This list is a companion post to Everest Base Camp – A Survival Guide, providing a comprehensive kit list for those attempting the challenging journey. A sensible equipment list for trekking in Nepal should include the following:
Footwear – a good pair of boots or approach shoes which have been adequately broken in on various terrain prior to departing are essential. Explain your ambitions to the salesperson and take time to ensure a comfortable fit. Reliable brands include 5:10, Scarpa, Meindl and La Sportiva.
Socks – several pairs of synthetic/wool blend socks are necessary. A mix of light/heavyweight socks is recommended.
Gaiters – short, ankle protecting gaiters are adequate.
Sandals – or even flip-flops are excellent in for relaxing at teahouses during evenings. If cold feet is an issue forget the fashion police and wear socks!
Booties – an optional but unnecessary luxury unless cold feet is a big issue, available with down or synthetic fillings.
Thermal clothing – a selection of lightweight and mid-weight thermal clothing will provide an effective layering system. Light colours are preferable for tops as they are easier to keep cool in hot conditions, and multiple layers still retain heat. Dark colours are better for bottoms as dirt is less visible. Icebreaker have a comprehensive range of excellent thermal clothing.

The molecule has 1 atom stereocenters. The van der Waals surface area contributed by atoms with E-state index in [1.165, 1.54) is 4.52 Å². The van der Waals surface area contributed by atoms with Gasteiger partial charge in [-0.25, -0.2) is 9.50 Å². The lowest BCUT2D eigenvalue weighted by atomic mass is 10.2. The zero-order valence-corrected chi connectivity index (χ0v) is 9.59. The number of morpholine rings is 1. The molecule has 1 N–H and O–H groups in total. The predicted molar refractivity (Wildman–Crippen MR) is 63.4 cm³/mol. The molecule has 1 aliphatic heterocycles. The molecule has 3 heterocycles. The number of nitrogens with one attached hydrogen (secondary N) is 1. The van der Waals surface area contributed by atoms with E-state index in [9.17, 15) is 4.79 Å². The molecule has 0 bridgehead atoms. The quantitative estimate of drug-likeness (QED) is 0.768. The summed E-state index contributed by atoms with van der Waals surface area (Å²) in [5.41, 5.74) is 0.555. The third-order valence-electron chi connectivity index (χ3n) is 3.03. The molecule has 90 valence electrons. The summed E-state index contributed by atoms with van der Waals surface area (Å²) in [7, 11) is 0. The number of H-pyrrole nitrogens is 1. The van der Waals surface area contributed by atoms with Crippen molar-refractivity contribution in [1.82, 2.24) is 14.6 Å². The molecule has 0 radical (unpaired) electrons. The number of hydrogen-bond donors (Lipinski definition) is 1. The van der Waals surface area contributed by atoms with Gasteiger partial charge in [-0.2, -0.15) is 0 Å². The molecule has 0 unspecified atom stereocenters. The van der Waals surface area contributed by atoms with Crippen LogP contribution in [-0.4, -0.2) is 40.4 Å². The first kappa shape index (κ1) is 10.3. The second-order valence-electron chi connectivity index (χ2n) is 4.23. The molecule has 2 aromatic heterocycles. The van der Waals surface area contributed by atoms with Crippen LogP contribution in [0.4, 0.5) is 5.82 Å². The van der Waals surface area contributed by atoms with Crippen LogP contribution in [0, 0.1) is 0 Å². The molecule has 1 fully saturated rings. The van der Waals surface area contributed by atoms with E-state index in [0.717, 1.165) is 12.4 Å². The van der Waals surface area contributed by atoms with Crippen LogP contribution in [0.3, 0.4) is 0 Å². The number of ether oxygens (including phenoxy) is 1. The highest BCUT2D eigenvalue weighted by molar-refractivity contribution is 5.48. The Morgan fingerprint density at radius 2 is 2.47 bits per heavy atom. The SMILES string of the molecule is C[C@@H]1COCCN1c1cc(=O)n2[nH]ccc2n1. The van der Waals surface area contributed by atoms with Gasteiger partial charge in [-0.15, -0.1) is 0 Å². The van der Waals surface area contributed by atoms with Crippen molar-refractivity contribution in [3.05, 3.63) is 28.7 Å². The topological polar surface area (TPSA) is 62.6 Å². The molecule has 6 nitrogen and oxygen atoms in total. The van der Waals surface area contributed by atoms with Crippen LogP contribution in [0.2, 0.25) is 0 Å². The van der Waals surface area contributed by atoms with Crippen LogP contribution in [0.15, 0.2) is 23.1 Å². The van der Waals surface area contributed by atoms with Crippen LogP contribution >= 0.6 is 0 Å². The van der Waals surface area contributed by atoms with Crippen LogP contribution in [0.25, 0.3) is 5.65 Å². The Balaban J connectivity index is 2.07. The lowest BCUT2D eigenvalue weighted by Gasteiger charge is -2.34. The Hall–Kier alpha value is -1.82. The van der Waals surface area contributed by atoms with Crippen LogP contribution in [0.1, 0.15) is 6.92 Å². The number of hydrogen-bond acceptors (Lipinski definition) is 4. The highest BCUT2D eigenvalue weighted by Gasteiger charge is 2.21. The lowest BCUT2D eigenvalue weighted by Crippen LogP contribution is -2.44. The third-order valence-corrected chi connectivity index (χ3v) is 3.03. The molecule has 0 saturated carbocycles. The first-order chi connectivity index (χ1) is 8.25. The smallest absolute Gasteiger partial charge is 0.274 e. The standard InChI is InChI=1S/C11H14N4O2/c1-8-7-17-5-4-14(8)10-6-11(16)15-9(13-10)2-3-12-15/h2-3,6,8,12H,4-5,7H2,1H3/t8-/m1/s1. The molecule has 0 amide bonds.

Trousers – two lightweight pairs. Keeping a clean pair for evening wear will feel comfortable.
Trekking pants – a quality heavyweight pair of trekking pants will be useful in cold conditions and additionally be hardwearing.
Mid-weight fleece – a fleece top is useful to retain warmth during stops and cold evenings. Synthetic jackets or pullovers are also an alternative to fleece because they are lighter and compressible.
Down insulated jacket – a medium weight down or synthetic filled jacket is not essential but will provide some warmth during cold evenings.
Waterproof jacket & pants: a good windproof/waterproof jacket is a must and pants with full-length side zips are recommended. Gore-Tex is an excellent material because all companies using the breathable material must first submit designs to the company for approval.
Gloves – layering is as important for the hands as the rest of the body, therefore pairs of thin liner and Windstopper fleece gloves are recommended.
Mittens – optional for those that suffer with cold extremities.
Bandana – an extremely useful and versatile piece of kit. A Buff is even more versatile, they are lightweight and pack down small, some also come with fleece attached. They can be converted for use as a bandana, balaclava or beanie style hat, a couple are suggested.
Sun hat – Any lightweight foldable hat which will keep the sun off the head and neck.
Sunglasses – two pairs of good quality sunglasses suitable for use at high altitude trekking in Nepal, wrap around styles are useful to prevent light infiltration at the sides. A spare pair is recommended, as it is important to have sunglasses.
Headtorch – a good quality headlamp from Petzl or Black Diamond with spare batteries and bulb.